Given the decades of debate surrounding Aboriginal fossil and phenotype analysis, it is not far-fetched to suggest that Aboriginal peoples differ from their neighbours to some degree by way of Palaeolithic archaic admixture, although how this would have come about requires access to Aboriginal fossils and further excavations in southeast Asia. I propose that the earliest migrations to Australia by modern humans were not a singular event, but rather a series of arrivals which allows for the deep phenotypic diversity seen in the fossil and ethnographic record (robust, gracile and pygmoid statures). Joseph Birdsell’s Trihybrid Migration theory may well be correct
Post-Pleistocene migrations to Australia do seem to be either non-existent or very limited. The genetic drift seen in the few Aboriginal genomes that have been analysed show clearly that their haplogroup differentiation is deep and profound - truly the Aboriginal peoples have been separated from the rest of humanity for many many millennia. The only possible Holocene migration could be south Indian in origin, which aligns oral testimony, the limited genetic studies and Joseph Birdsell’s proposal that the northern Aboriginals looked more Dravidian than the rest of the population (the Carpentarians). The evidence for this is shaky at best but cannot be completely ruled out. Birdsell’s Trihybrid Migration theory may well be correct, but I want to leave the question of Oceanic Negritos for another article.
Finally the contact with the Austronesian world seems more extensive and far better evidenced, but again, the inroads into the continent were extremely limited compared to the rest of the Oceanic world. One possibility is that a pioneering group of Lapita voyagers did land somewhere around the Gulf of Carpentaria and did settle to some degree, establishing connections which brought the dingo, a variety of crops and sparked off the Pama-Nyungan Expansion. But the details of this are speculative. If this initial contact period did occur, it left no major genetic evidence and failed to root the Lapita Neolithic way of life among the Aboriginal people. It may have ended badly, in conflict, which ultimately drove the newcomers away, after which all contact came through the Torres Strait, mediated by their Aboriginal cousins on the Western islands. The difference in temperament between the horizon gazing Austronesians and the insular conservative Aboriginals is hard to explain, coming down to a cultural and genetic cleft, a legacy of the long separation and differentiation between different peoples.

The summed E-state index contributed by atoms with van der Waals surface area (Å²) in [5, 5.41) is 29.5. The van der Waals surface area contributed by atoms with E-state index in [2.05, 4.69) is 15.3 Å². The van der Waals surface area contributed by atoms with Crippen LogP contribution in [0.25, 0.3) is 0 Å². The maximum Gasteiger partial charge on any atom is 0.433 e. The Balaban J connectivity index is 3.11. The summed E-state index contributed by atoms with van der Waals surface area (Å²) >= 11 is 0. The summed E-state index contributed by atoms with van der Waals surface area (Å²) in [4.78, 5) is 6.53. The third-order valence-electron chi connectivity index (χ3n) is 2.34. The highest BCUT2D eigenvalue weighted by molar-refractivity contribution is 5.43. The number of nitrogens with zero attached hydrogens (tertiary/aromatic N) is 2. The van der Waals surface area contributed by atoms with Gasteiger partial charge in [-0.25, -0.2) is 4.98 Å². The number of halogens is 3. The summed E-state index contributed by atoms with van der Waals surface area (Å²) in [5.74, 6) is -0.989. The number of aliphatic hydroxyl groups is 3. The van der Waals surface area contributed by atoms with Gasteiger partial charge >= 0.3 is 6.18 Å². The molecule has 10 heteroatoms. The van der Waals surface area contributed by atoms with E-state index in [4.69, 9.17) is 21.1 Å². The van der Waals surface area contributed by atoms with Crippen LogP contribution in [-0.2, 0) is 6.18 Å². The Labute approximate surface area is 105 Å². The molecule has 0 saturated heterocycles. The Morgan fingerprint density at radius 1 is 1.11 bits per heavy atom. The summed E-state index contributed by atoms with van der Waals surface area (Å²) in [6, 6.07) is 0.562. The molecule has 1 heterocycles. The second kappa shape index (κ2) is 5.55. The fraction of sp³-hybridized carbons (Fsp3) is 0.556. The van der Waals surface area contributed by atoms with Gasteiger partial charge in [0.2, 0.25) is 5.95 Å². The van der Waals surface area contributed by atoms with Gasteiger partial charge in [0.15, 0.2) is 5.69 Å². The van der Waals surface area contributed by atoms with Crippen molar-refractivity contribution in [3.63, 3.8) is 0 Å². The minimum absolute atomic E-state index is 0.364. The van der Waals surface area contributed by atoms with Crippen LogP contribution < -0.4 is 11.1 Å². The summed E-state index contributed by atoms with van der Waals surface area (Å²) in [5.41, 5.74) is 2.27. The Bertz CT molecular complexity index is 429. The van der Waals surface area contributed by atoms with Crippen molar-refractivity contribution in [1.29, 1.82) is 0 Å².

If these conclusions feel frustrating, I share your pain. I’ve spent months researching these topics, reading numerous books and likely several hundred papers. What is striking to me is how little curiosity there is in many of these problems within academia. Some archaeologists share this feeling, that the Australian research world has become myopic in its declaration that the Aboriginal peoples have little to nothing to do with the rest of the world. Hopefully I have at least sparked some curiosity in my readers and have been able to highlight the outstanding questions in this area. I may return one day to add some further thoughts, but certainly for the time being I’m happy to leave the subject of Australian prehistory and its many enigmas and move on.
Bibliography (not included in text)
Oceanic Explorations: Lapita and Western Pacific Settlement (Terra Australis) - Stuart Bedford, Christophe Sand and Sean P. Connaughton
Wangga: The Linguistic and Typological Evidence for the Sources of the Outrigger Canoes of Torres Strait and Cape York Peninsula (2018) - Ray Wood
The distribution, abundance and diversity of the Lapita Cultural Complex along the Great Barrier Reef coastline (2012) - M Felgate
Remapping the Austronesian expansion (2009) Roger Blench
Australia and the Austronesians (2005) - Peter Bellwood and Peter Hiscock, Australian National University
First Austronesian contacts with mainland Southeast Asia and Northern Australia (2000) - lan Walters
Farming and Language in Island Southeast Asia. Reframing Austronesian History (2010)- Mark Donohue Tim Denham
Beyond ‘Macassans’: Speculations on layers of Austronesian contact in northern Australia (2021) - Antoinette Schappe